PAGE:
|Date(s):||1977 to 1999|
|Tag(s):||zoning, Nortown, Detroit, Mt. Elliott St.|
|Course:||“Environmental History in Detroit,” University of Michigan|
The journey north along Mt. Elliott St. in Northeast Detroit depicts somber remnants of a thriving past. It takes you along a desolate street with few stores; the only buildings are small warehouses, repair shops, junkyards, and a few small parts stores. Traveling along the corridor, empty lots and abandoned buildings line the streets, remnants of a once-bustling business district. Many of the buildings— both abandoned and those that are still in use— are covered in graffiti, with weeds growing up around the storefronts and the windows of empty buildings broken or missing and boarded up. The Grand Trunk Rail Line, established in the area in the 1870s by P.W. Norris, which brings freight to the area, now carries much less freight traffic than it did at the height of the auto industry.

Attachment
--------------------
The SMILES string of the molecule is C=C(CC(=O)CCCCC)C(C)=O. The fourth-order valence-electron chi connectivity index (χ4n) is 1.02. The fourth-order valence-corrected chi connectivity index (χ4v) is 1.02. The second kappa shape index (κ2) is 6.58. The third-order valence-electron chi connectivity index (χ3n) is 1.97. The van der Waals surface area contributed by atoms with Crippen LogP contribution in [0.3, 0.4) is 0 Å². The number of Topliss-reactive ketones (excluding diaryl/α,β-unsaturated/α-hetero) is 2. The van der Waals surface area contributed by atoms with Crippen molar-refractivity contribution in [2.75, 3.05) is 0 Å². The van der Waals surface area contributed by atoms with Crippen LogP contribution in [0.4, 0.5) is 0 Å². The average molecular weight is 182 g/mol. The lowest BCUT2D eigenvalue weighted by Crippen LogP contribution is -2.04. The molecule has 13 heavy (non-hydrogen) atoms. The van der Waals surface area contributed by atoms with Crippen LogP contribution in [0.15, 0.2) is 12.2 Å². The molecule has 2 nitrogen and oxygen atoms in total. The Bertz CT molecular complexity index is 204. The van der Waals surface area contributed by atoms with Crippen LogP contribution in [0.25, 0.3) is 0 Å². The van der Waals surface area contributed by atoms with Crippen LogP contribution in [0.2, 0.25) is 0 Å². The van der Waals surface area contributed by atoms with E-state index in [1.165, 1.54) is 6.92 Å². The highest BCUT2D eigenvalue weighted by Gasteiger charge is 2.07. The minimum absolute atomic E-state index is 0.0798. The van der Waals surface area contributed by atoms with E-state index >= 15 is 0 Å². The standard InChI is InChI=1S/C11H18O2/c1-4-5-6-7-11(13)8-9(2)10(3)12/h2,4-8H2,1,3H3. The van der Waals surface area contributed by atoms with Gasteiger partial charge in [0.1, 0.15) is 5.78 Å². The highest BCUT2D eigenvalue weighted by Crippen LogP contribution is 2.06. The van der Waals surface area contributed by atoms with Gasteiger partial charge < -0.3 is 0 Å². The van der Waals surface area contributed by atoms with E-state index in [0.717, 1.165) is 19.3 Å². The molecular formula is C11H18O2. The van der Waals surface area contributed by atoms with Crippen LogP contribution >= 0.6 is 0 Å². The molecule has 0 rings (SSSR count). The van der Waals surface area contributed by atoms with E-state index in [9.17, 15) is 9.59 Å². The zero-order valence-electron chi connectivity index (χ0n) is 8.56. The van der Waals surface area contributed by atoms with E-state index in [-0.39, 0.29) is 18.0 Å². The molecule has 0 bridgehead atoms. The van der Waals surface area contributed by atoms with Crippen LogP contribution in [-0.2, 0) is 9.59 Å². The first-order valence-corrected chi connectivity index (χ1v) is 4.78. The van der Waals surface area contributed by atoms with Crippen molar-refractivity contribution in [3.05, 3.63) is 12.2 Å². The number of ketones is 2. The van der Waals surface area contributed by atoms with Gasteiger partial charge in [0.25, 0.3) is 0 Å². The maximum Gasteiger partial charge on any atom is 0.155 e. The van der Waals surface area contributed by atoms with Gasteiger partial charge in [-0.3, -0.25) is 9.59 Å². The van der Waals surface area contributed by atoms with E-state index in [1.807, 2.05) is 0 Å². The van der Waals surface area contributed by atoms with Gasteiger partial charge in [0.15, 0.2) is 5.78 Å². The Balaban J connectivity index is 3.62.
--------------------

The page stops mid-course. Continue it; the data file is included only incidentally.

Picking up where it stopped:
For much of the 20th century, the Mt. Elliott corridor was full of thriving industry. The Grand Trunk brought raw materials to the small businesses along Mt. Elliott and Sherwood, which runs parallel to Mt. Elliott along the tracks. Most of the businesses were feeder plants that supplied parts and steel to Detroit auto factories like the Packard Plant, River Rouge facility, and the Highland Park Plant. In the late 1970s, however, the auto industry began to move south to take advantage of the lower labor costs ensured by right-to-work laws in those states, and these feeder plants became less necessary. Much like the rest of the city, the businesses experienced a general decline that matched that of the car companies. Many areas were designated as partially contaminated brownfields, and taxes were lowered on the land. As a response, Mt. Elliott was downzoned from “heavy” to “restricted” industrial, and many of the businesses that could move in were ones that required little startup capital and were not heavily industrialized— the junkyards and repair shops that are there now.